To make a difference for the environment, can you commit to making one further meal a day vegetarian?
New initiative Cool Food, by PECT, aims to take a bite out of climate change by encouraging people to make small changes to their diet and food shopping habits. One way in which you can do this is to pledge online at www.coolfood.net to opt for more meat and fish-free meals. If you swap out one meal a day to make it vegetarian this could save more than 2kg of carbon per day.
‘In terms of the food we eat, consuming meat and fish has the biggest impact on our environment,’ explains PECT’s Health and Wellbeing Lead Karen Igho. ‘Every time you make a meal vegetarian, you could save the amount carbon equivalent to driving at least four miles in your car. ‘We’re not asking people to give up animal products entirely, instead we’re just recommending that you reduce your consumption and source local, ethical and organic products where possible to help tackle climate change.’
Vegetarian meals and climate change
Globally the process of cultivating, growing, harvesting and transporting food causes almost a third of the world’s carbon emissions. By making small changes to our own diets, when combined with other people’s food commitments, we can achieve big reductions and help to slow down the rate of climate change. The environmental benefits of eating less meat has been hitting the headlines a lot recently, and it’s certainly not without its controversy!
The University of Cambridge caused a stir this year when it decided to remove beef, lamb and unsustainable fish from its menus to cut food-related carbon emissions by a third. The university’s catering service made the change across its 14 outlets and 1,500 annual events, and its catering staff were given sustainability training and vegan cookery classes. In the UK, the Committee on Climate Change has advised cutting lamb and beef pasture by up to 50% by 2050. A recent study by the University of Oxford, published in the journal Nature, showed meat and dairy produces 60% of agriculture’s greenhouse gas emissions, but delivers just 18% of calories. Our appetite for meat has a significant impact on the environment. Therefore, why not try cooking some of your favourite recipes with meat-free alternatives instead? You can replace some of your meat with other healthy protein sources such as lentils, beans, nuts and seeds.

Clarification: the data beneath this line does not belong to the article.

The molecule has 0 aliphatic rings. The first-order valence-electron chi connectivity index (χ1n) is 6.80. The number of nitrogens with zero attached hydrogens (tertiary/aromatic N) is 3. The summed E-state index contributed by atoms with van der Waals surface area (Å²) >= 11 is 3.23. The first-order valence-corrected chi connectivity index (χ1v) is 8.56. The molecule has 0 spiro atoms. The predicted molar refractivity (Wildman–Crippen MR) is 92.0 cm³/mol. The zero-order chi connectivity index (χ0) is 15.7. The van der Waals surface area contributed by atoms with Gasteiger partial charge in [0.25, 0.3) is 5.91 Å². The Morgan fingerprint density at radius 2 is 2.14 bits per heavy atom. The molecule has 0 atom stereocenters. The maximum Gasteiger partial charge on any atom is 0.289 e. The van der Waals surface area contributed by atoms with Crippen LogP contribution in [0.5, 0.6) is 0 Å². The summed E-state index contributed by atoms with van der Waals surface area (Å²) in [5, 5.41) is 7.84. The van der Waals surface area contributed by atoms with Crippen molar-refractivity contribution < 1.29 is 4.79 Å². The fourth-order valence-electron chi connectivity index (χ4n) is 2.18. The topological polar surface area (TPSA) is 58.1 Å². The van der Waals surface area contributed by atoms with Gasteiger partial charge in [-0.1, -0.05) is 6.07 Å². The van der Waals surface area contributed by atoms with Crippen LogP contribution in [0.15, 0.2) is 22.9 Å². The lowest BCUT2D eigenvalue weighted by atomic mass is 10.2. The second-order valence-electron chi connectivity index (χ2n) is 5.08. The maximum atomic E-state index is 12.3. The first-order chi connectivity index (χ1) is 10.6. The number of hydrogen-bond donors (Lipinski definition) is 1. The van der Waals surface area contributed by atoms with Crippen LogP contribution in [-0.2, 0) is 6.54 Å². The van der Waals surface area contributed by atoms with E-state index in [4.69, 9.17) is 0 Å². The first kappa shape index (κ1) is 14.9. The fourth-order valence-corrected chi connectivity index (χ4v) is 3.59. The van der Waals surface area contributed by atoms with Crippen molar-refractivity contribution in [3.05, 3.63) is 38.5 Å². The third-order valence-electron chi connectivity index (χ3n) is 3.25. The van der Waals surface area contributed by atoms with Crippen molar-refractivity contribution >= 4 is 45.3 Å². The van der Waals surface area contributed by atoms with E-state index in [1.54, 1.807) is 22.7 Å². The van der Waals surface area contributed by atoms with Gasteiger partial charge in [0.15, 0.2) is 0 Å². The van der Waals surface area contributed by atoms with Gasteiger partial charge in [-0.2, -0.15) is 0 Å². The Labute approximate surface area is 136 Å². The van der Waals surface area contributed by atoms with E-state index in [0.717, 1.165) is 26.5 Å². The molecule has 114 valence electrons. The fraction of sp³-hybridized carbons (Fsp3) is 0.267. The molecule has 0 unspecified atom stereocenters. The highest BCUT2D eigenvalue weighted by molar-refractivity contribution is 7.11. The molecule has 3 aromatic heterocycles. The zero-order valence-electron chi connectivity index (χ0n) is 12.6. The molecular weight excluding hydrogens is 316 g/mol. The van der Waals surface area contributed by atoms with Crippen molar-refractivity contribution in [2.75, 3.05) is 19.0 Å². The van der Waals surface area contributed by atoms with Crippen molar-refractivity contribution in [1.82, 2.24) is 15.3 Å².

I’m in! How can I pledge?
At the heart of Cool Food is an online tool, designed to recommend and capture commitments to change food habits. The tool helps users to identify and record the financial and environmental benefits of their changes to help motivate long-term positive behaviour change. In addition to the 2kg of carbon a day veggie challenge, you can also pledge to make your own meals, introduce dairy-free days, reduce food waste, cut your tea and coffee intake, swap soft drinks for water, and buy local, seasonal and organic. You can reduce your carbon footprint in three easy steps: choose your commitments (one or more), measure the impact, and connect with the Cool Food community to get support, hints and tips to help you reach your target.
We all know that we need to shop, cook and eat more sustainably, so why bother signing up to Cool Food? Well, Cool Food will do the hard work and show you just howmuch carbon and money you’re saving each week by sticking to your commitments. There will also be lots of support with a range of hints, tips and delicious recipes to inspire you to keep going.
• Pledge online today at www.coolfood. net and record your progress. The project has been launched in collaboration with Peterborough-based charity PECT, Cornwall Food Foundation and Al’Terre Breizh. Cool Food is a Franco-British project created under the Interreg France (Channel) England Programme to support the transition to a low-carbon economy.
Background photo created by freepik